When I heard that our Presiding Bishop had signed the Communiqué from the Primates Meeting (albeit with tears in her eyes), I thought that she was probably just assenting to what had occurred at the meeting and acknowledging that the Communiqué reflected the majority of the primates. I was waiting for her reflection when she was home and rested, certain that she would affirm our inclusiveness in the Episcopal Church for all of God’s people.
But, I was wrong. She has proposed that adherence to the recommendations and timeline of the Communiqué is a period of fasting for us. “What is being asked of both parties is a season of fasting - from authorizing rites for blessing same-sex unions and consecrating bishops in such unions on the one hand, and from transgressing traditional diocesan boundaries on the other,” she writes here.
Lastly in her reflection she says, “Justice, (steadfast) love, and mercy always go together in our biblical tradition. None is complete without the others. While those who seek full inclusion for gay and lesbian Christians, and the equal valuing of their gifts for ministry, do so out of an undeniable passion for justice, others seek a fidelity to the tradition that cannot understand or countenance the violation of what that tradition says about sexual ethics. Each is being asked to forbear for a season. The word of hope is that in God all things are possible, and that fasting is not a permanent condition of a Christian people, nor a normative one. God's dream is of all people gathered at a feast, and we enter Lent looking toward that Easter feast and the new life that will, in God's good time, be proclaimed.”
How long will we wait for God’s good time? How many gay, lesbian, bisexual or transgendered people will be turned away from a valuable ministry in proclaiming the good news? How many couples will not receive the blessing and support of their community? How many children will grow up knowing that their parents are so different that part of the world would kill them? Too many parents are being killed in the world for too many reasons, and none of them valid.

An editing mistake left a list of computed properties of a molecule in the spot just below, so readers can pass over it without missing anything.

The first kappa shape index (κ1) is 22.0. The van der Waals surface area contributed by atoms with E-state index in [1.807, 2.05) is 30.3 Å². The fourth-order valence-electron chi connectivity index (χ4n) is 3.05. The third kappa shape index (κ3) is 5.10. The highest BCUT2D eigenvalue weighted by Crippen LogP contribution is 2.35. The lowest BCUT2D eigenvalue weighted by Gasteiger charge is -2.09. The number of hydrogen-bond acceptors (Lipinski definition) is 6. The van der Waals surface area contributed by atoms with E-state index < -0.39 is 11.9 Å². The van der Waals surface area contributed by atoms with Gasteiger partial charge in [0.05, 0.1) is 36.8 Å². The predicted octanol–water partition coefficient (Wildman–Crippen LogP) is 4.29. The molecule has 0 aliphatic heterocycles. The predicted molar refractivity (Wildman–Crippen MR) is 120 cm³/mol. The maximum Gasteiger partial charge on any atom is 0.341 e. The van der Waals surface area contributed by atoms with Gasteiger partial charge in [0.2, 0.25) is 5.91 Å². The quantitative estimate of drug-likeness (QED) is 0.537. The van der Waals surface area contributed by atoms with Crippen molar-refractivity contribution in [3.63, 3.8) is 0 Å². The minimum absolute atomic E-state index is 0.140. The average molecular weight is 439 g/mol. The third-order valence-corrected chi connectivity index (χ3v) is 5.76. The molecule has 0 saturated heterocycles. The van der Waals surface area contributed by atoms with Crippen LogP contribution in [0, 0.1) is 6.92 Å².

Our PB Katharine says that others will not transgress traditional diocesan boundaries. Yet the Communiqué itself says they will continue to do so. Read it here. Despite protests from PB Katharine, they say they will continue to raid our churches and dioceses. They will continue to claim use of property that belongs to the whole of the Episcopal Church.
And, we are to cease pursuing legal means of protecting the property of the Church! Where will those who dissent from the dissenters worship? Where will the women who feel called to ministry and the GLBT community find a place to worship? Where will those who support them go? Sharing and accommodating the separation of churches is a beautiful idea, but I’m not sure that our dissenters are looking in that direction.
I am hurt; I am afraid; I disillusioned that one more time the desire to be one of the crowd (the Anglican Communion), to be one in God has triumphed over justice and love. Unity is a thing much to be desired, but when two disagree over the basics of unity, then there is no unity, only the facsimile of it. Separation and divorce are the humane way to go when counseling has failed. And, we’ve been at this counseling (read listening) stage for too many years.
And, as I said at Grandmere Mimi’s blog, who will be next? The disabled or the differently abled? Will they be prohibited from being lector or lay eucharistic minister because they are not perfect, not sinless? Where do we stop inviting those to the table who have something to gain? When do we invite those from the streets to the feast? During Lent, we may fast, but we must feast at Easter!